As medical science progresses, a tension has developed between the art of medicine, which deals with patients as individual persons, and the science itself, which focuses on the objective pathology.This tension is furthered as medicine identifies itself increasingly with science. To explore the consequences of this unbalanced identification, and the strain it places on the physician-patient relationship, this article examines the thought of Walker Percy, and in particular his novel The Second Coming. In this novel, Percy, a physician by training, presents a case of a patient suffering at the hands of medicine-turned-reductionist. The novel highlights the breakdown of communication between physician and patient within modern medicine, and raises important questions about how to best understand, and thereby preserve, medicine's true art.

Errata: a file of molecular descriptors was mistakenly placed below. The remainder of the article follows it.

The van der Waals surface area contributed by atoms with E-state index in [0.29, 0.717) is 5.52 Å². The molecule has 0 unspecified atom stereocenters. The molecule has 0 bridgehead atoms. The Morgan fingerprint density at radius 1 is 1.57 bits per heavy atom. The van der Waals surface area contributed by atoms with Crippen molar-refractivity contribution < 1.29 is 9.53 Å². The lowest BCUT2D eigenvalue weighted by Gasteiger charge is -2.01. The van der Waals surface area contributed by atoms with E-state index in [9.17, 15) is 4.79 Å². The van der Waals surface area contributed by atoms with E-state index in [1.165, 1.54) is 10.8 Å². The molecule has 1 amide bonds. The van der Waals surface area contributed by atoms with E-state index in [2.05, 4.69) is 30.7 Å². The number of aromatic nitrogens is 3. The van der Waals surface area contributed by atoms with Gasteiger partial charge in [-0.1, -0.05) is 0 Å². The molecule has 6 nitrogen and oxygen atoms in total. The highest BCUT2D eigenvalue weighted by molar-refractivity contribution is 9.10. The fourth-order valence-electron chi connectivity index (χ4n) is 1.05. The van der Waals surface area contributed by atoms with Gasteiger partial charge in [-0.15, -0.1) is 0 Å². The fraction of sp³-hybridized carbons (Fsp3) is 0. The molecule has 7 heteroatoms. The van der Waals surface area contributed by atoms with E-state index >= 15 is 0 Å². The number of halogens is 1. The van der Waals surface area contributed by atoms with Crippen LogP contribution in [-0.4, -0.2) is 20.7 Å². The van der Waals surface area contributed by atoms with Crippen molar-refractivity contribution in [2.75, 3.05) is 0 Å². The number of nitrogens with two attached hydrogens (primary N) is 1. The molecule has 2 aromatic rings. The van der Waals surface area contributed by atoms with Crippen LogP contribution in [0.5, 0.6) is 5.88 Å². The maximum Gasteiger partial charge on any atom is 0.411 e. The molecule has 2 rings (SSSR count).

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pp. 579-592
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